Silicon membrane filter designed by fluid dynamics simulation and near-field stress analysis for selective cell enrichment
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Selective cell enrichment technologies can play an important role in both diagnostic and therapeutic areas. However, currently used cell sorting techniques have difficulties in rapidly isolating only the desired target cells from a large volume of body fluids. In this work, we developed a filtering system that can quickly separate and highly concentrate cells from a large volume of solution, depending on their size, using a silicon membrane filter. To overcome the problems caused by material limitations of the brittle silicon, we designed a novel membrane filter with various pore designs. From these designs, the most optimal design with high pore density, while preventing crack formation was derived by applying fluid dynamics simulation and near-field stress analysis. The membrane filter system using the selected design was fabricated, and cell filtration performance was evaluated. The LNCaP cell in horse blood was recovered up to 86% and enriched to 187-fold compared to initial cell populations after filtration at a flow rate of 5 mL/min. The results demonstrate that the filter presented in this study can rapidly and selectively isolate target cells from a large volume of body fluid sample.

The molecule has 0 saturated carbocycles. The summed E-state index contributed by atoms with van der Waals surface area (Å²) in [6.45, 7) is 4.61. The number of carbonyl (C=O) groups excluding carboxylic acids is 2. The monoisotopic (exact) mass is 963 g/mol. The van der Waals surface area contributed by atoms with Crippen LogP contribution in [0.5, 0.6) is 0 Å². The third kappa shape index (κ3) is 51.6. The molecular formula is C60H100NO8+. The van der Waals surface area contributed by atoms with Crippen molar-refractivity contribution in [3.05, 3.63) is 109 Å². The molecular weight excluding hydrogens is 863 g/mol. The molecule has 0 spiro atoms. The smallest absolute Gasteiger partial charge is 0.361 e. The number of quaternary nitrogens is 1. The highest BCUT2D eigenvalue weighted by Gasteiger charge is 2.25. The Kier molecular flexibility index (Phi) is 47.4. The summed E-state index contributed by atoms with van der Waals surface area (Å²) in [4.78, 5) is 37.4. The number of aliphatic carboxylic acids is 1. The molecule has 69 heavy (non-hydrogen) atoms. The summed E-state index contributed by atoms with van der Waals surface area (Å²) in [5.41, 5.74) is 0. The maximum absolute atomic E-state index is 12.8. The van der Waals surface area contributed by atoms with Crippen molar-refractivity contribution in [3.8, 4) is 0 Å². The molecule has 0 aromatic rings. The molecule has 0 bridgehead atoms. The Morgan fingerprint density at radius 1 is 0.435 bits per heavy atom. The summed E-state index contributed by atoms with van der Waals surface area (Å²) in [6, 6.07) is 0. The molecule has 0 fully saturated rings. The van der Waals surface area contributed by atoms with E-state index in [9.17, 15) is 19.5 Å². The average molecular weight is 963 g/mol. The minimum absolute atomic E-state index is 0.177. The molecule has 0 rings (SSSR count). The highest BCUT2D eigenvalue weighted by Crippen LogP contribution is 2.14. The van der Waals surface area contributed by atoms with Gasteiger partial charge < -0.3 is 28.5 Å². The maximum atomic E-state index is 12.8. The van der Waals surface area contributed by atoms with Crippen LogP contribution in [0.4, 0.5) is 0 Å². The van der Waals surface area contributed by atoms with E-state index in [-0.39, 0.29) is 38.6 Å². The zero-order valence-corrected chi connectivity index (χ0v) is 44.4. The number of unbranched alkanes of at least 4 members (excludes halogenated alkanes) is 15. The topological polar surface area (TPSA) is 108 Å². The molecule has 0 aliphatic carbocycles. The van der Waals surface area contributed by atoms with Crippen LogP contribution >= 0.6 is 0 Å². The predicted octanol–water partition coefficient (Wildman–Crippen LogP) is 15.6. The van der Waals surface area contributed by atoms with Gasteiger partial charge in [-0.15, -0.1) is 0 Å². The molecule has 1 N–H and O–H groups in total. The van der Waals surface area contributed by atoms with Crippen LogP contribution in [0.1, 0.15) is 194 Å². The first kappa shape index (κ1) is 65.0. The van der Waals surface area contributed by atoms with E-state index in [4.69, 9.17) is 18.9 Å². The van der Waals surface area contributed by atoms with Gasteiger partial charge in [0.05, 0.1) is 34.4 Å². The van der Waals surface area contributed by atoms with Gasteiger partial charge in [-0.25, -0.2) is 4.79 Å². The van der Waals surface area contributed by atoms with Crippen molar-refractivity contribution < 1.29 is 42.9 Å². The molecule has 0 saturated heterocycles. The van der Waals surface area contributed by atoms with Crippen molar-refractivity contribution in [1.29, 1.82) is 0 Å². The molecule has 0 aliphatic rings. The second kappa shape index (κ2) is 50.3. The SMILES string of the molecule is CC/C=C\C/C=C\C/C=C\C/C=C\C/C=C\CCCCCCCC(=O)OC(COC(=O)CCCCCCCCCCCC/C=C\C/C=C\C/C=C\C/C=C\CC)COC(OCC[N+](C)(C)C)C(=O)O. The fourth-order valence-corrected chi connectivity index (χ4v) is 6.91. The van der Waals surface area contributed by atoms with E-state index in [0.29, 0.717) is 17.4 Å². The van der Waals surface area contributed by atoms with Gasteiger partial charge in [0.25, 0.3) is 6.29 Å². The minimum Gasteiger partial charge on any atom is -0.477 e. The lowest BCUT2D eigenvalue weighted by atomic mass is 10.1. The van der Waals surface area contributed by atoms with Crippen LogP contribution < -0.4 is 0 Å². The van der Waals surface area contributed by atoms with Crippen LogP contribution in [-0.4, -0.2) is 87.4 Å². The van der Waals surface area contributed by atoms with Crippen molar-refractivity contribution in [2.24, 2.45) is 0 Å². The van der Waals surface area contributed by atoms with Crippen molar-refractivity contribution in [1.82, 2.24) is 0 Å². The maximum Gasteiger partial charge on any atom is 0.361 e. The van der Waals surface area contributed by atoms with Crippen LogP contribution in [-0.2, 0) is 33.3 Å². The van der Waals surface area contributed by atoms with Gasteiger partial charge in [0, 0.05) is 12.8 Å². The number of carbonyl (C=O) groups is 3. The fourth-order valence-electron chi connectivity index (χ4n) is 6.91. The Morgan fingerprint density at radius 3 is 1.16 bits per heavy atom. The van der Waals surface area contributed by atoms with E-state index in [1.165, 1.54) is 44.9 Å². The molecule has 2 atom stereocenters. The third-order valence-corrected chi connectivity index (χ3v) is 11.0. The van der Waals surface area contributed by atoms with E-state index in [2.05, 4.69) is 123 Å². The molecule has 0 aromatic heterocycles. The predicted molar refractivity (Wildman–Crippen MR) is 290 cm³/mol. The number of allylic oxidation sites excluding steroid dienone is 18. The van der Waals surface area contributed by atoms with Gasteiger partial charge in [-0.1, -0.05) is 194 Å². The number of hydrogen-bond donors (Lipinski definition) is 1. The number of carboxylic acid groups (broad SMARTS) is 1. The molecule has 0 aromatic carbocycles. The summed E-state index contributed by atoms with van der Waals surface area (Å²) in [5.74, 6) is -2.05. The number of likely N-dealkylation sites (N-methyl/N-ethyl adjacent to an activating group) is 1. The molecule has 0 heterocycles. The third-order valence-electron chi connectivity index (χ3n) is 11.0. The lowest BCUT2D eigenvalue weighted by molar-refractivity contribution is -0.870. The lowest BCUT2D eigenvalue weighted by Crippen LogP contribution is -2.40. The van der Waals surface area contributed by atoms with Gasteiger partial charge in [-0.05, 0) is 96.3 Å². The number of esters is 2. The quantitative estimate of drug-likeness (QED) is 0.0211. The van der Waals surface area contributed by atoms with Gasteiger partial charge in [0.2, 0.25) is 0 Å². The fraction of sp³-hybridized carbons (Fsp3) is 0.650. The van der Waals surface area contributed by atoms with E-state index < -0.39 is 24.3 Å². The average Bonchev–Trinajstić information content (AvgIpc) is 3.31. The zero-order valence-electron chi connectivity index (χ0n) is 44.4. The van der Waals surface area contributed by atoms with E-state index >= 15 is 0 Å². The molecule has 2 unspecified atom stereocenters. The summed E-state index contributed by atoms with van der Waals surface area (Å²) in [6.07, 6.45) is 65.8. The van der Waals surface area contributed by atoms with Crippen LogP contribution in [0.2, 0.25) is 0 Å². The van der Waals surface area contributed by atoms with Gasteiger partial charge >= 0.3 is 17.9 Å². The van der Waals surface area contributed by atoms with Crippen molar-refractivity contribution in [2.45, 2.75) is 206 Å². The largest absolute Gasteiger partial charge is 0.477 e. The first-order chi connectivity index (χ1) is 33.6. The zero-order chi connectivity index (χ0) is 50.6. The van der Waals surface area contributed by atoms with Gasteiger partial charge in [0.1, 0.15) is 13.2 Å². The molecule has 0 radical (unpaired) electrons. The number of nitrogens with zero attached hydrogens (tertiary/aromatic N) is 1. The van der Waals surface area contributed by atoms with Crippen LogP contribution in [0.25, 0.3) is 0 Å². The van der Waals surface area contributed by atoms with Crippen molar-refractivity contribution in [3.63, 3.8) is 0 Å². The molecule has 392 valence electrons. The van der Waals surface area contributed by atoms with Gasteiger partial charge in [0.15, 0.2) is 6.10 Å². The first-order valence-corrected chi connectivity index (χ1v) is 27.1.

KeywordsMembrane filter Silicon Fluid dynamics simulation Near-field stress analysis Selective cell enrichment
This research was supported by the Bio & Medical Technology Development Program of the National Research Foundation (NRF) funded by the Ministry of Science, ICT (2017M3A9E4063814), and the Korea Health Technology R&D Project through the Korea Health Industry Development Institute (KHIDI) funded by the Ministry of Health & Welfare, Republic of Korea (HI14C3229).
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